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How to upskill your team when resources and budget are limited

More and more, employees are starting to value education and professional development over ping pong tables and Friday drinks

It looks like the days of gimmicky, Silicon Valley-style office ‘perks’ are coming to an end. More and more, employees are starting to value education and professional development over ping pong tables and Friday drinks. In fact, RMIT Online Research reveals that the majority of employees would even forego free lunches at work for additional training opportunities.  

This is great news for businesses – employee training is one of the best ways to improve company culture and retention – but it also presents a challenge. With the industry shifting towards lifelong learning, what can managers do with a limited budget? Not every organisation has the resources to establish company-wide development programs.  

The good news is, there’s plenty organisations can do to upskill staff, even with a limited training budget. Here are just a few ideas: 


1. Prioritise skills gaps 

The first step for any resource allocation is figuring out where it will create the greatest value. In other words, where can you get the best training bang for your buck? Start by analysing your current skills gaps. Do you have an analytics team yet? Are you wasting budget on external developers when you could bring those skills in-house? Have you been neglecting cyber security? By figuring out what your business lacks, you’ll be able to funnel training budget where it’s needed most. This falls broadly under the umbrella of organisational change management 


2. Start small 

Not every employee needs to rush out an earn a new Bachelor’s degree. Not only can these be very expensive – approximate $20,000 to $45,000 on average, according to CANSTAR Blue – but the business likely won’t see tangible benefit for years. Instead, look into online shortcourses, certificates and diplomas. Many of these can be completed online, around regular work duties, in as little as six weeks. They’re a cheaper, more agile way of learning, and they allow you to stagger and scale your training commitment over time.  

For example, if you wanted to upskill an employee in data analytics, you could start with a Business Analytics shortcourse, followed by an SQL and Python model, followed by a graduate certificate in Data Science 


3. Explore online learning platforms 

These days there are plenty of online platforms – Udemy, Coursera, LinkedIn Learning and Skillshare are some of the big ones – that facilitate self-paced learning and development. These platforms offer a wide variety of courses on various subjects and technical skills, and many of them come with enterprise subscription models, allowing you to purchase one plan for your entire team. They have the advantage of being relatively affordable, and accessible from anywhere, although you usually won’t get the same depth and industry experience as a dedicated tertiary shortcourse.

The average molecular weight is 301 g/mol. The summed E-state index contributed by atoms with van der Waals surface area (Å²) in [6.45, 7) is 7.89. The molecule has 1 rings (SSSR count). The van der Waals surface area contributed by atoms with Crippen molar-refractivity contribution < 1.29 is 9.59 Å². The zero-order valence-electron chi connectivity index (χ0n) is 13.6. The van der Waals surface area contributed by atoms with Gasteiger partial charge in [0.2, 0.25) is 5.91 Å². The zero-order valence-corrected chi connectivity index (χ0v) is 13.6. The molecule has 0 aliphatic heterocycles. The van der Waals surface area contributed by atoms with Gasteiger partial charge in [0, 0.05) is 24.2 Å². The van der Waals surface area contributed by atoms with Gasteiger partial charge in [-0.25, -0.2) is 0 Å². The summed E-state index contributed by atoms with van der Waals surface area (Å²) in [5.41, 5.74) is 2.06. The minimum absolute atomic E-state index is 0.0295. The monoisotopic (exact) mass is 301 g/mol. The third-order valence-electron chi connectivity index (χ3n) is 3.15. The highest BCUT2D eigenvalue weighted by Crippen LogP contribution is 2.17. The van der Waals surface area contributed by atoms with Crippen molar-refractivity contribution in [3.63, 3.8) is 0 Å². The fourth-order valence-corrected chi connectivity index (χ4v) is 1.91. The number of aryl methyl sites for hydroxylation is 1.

4. Share knowledge 

By encouraging knowledge sharing within your organisation, you can quickly foster a culture of continuous learning and development. And it’s more or less free! The only resource being consumed is time. Knowledge sharing is one of the most cost-effective training methods, although it does rely on your business already having a good depth of technical skill. To get started, just organise some lunchtime lectures or skills workshops, where departments and team members can learn from one another. This has the added benefit of improving understanding and communication between departments, which is a great way to increase efficiency across the business.  


5. Open Educational Resources 

No budget for training at all? You can still tap into Open Education Resources (OERs). These are free, online, publicly accessible learning resources that anyone can use. RMIT has its own library of OERs, but you can also explore sites like OER Commons, OpenStax and MIT’s OpenCourseWare. It’s worth noting that OERs do not produce any formal qualifications, for obvious reasons, and they probably won’t lead to skill proficiency. Still, they’re a great jumping-off point if you have employees who want to explore a certain field, or technical skill, without investing too many resources. 


5. Networking and meetups 

Encourage employees to attend industry events and meetups. Many of these are free, and they offer invaluable learning and networking opportunities. Your staff can attend panels and seminars, connect with industry professionals, and even find mentors to guide their training and development. The cost to the business is minimal – usually just the price of a ticket – but the potential upside is enourmous. By allowing employees to explore new career paths and opportunities, you improve engagement, and studies show that companies with highly engaged employees enjoy 21% higher profitability.  

This article was originally published on 6 September 2023